McDermott’s third gallery opened in October 2012 in the Raffles Grand Hotel d'Angkor, which was then undergoing renovations and creating new space for shops. McDermott hired the architects who helped design the gallery in the Old Market and they worked together to come up with a gallery that “would fit into the upscale hotel.” The Raffles gallery rotates exhibits, with the help of a curator.
As an artist-entrepreneur, McDermott is sensitive to the issue of affordability and he pays great attention to the price points of his work. His limited edition pieces sell for anywhere from $500 up to $10,000, with sizes from 11 x 14 inches to 40 x 80 inches, depending on the image. Most of the buyers for his limited edition prints are westerners, many from the US and the UK. Photo reproductions of the prints, which are photographs from scans that are printed in a consumer lab, are priced from $15 to $125. For those with even more limited budgets, he also sells postcards and greeting cards.
McDermott still uses a darkroom to print the silver gelatin prints and he is shrewd about the tools he uses to market and sell his art, namely, the Internet, websites, and tourist contacts. “The Internet is of course where the world lives and shops these days so you must have a good presence there – a website of your own and listings with other sites that might sell art for you, especially since there are now galleries that are specifically online, many more than brick and mortar galleries, which are harder and harder to get into these days.”
In a tourist environment like Siem Reap, though, McDermott depends heavily on word-of-mouth contacts. Since people are in town for relatively short stays – to tour temples – McDermott works with travel agents and tour companies, arranging events for travelers that fit conveniently into their itineraries.
While there are many shops selling tourist art in Siem Reap, there is no real competition, especially not in the area of fine art photography. “We are the only big gallery in the town that shows top professional work,” he said, although he added that “he wished there were many more.”
John McDermott; Monks in a Sunlit Doorway – Angkor Wat, Cambodia, 2000; Courtesy John McDermott
Sadly, McDermott’s Angkor Wat portfolio could not be photographed today. “A lot of these pictures can’t be shot anymore,” McDermott explains. “Now, there are too many people and too much restoration work.” All of the gates have big wooden braces surrounding them as does the iconic twisted kapok tree.
So, he has moved on to places outside of Cambodia. “I have been making a couple of trips a year to places like Kathmandu, Bali, Jordan, and Myanmar to shoot new collections,” he said. Mindful of all his opportunities, McDermott added that he is also “putting a lot of time and effort into my commercial photography business which involves shooting hotels and resorts, portraits, and such, and then doing photo tours with tourists, where I take them places in and around Angkor and teach them about how to make better pictures.”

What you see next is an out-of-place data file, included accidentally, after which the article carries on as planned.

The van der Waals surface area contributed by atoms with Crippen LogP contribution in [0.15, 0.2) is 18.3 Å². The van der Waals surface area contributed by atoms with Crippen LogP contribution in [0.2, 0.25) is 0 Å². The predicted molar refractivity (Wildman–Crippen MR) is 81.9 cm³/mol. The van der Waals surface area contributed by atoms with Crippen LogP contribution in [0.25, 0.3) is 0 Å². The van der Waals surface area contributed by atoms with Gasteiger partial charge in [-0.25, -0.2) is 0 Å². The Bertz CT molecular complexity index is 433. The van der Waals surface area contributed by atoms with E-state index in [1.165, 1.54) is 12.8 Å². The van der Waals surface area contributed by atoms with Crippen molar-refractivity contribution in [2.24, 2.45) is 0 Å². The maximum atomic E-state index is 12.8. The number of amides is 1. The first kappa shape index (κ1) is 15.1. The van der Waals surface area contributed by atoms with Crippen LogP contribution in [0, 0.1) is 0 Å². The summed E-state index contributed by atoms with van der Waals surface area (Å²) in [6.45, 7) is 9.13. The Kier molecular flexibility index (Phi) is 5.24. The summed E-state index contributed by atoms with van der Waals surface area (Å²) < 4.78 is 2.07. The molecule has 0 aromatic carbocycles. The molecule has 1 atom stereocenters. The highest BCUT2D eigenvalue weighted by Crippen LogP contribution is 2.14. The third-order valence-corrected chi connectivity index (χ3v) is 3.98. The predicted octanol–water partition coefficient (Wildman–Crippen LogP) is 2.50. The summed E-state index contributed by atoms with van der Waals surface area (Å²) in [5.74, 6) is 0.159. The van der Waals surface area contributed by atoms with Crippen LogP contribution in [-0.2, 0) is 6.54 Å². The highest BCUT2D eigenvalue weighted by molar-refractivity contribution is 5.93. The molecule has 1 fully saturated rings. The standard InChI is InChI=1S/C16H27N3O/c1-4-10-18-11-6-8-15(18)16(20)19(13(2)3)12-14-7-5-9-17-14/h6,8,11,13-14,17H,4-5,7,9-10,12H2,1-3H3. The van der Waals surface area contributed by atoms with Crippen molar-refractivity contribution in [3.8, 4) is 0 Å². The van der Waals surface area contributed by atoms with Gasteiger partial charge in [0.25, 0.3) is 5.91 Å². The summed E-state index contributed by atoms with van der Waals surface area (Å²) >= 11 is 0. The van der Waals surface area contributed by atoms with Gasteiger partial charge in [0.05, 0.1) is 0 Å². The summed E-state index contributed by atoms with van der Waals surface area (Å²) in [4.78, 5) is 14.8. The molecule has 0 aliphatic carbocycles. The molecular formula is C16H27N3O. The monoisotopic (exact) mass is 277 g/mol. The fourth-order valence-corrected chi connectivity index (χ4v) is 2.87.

“This all keeps me pretty busy,” said McDermott. Resourceful, resilient, and talented, the artist entrepreneur of Siem Riep is thriving.
(Image on top: John McDermott, Two Towers – The Bayon, Angkor, Cambodia, 2010; Courtesy John McDermott)
1460 West 29th Street , Cleveland, OH 44113
March 28, 2014 - June 14, 2014
Black as midnight on a moonless night
by Natalie Hegert
Posted by Natalie Hegert
| tags: space black Twin Peaks conceptual photography
"Black as midnight on a moonless night."
That’s how Special Agent Cooper likes his coffee, and that’s what I thought of when viewing SUPERBLACK by Jordan Tate, at Transformer Station in Cleveland, Ohio.
“That’s pretty black,” says Pete Martell, as he pours a cup of coffee for Cooper in that first episode of Twin Peaks.
SUPERBLACK is pretty black all right. In fact it’s the blackest black you’ll ever see. It’s… excuse me… really fucking black.
Tate became fascinated by the concept of the blackest black in 2012 after wrapping up his book Gamut Warning, and thinking at the time of space as “the master gamut.” He stumbled across a British team working on creating a superblack and was “kind of hooked from there.” The endeavor turned earnest after a conversation with and commission from Fred and Laura Ruth Bidwell (of the eponymously named foundation and collection, which runs Transformer Station along with the Cleveland Museum of Art).
Jordan Tate, New Work #174, 2013, Munsel Soil Color Chart, Mylar tape, aromatic cedar frame, 24 x 46 inches; New Work #173, 2013, Munsel Soil Color Chart, Mylar tape, aromatic cedar frame, 24 x 36 inches; Courtesy of the artist
Tate, trained as a photographer, has since been on a quest to find the blackest black. No kind of ink, or paint, or photographic paper will give you perfect black. He ordered black, non-reflective foil, the stuff they line the insides of telescopes with; that was pretty black, but “not mind blowing,” as he put it. Finally he got his hands on a material that absorbs almost all electromagnetic radiation, visible (and invisible) light: carbon nanotube arrays.